Dr. Bernard Cohen, the director of pediatric dermatology at the Johns Hopkins Children's Center, says 10 years ago he never saw skin cancer in a child, but now he's seeing a few cases a year. Cohen says people are spending more time in the sun and kids especially are getting a ton of sun exposure early in life.
Still, doctors can't point to any definitive reasons for the increase but Cohen believes genetics and more exposure to ultraviolet light are definite factors. For example, the chance of recurrence after a melanoma can be as high as 50% but Cohen worries that in a child who has years and years left to live, that chance could be much higher.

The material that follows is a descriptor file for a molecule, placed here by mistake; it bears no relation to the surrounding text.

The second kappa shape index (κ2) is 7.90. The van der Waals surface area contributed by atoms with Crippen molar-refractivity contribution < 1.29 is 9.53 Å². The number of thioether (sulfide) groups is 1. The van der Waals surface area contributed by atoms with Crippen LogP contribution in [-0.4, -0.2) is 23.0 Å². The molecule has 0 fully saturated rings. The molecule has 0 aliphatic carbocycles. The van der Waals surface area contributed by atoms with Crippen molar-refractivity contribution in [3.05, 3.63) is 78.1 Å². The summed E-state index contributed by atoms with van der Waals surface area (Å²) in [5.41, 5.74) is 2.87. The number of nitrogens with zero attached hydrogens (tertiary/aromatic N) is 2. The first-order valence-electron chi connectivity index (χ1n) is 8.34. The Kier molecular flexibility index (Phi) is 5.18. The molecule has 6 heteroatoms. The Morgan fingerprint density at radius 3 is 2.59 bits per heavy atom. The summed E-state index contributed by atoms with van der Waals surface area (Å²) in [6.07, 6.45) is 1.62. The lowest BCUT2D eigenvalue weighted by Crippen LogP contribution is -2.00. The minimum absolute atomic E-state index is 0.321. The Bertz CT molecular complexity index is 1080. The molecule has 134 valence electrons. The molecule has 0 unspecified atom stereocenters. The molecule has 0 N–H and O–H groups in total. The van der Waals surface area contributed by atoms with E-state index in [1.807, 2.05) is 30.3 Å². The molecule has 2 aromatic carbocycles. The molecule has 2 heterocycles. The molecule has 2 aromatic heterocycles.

Dermatologists say pediatricians should be doing skin checks as part of a child's over all check up. The earlier doctors can find skin cancer, the more successful the treatment.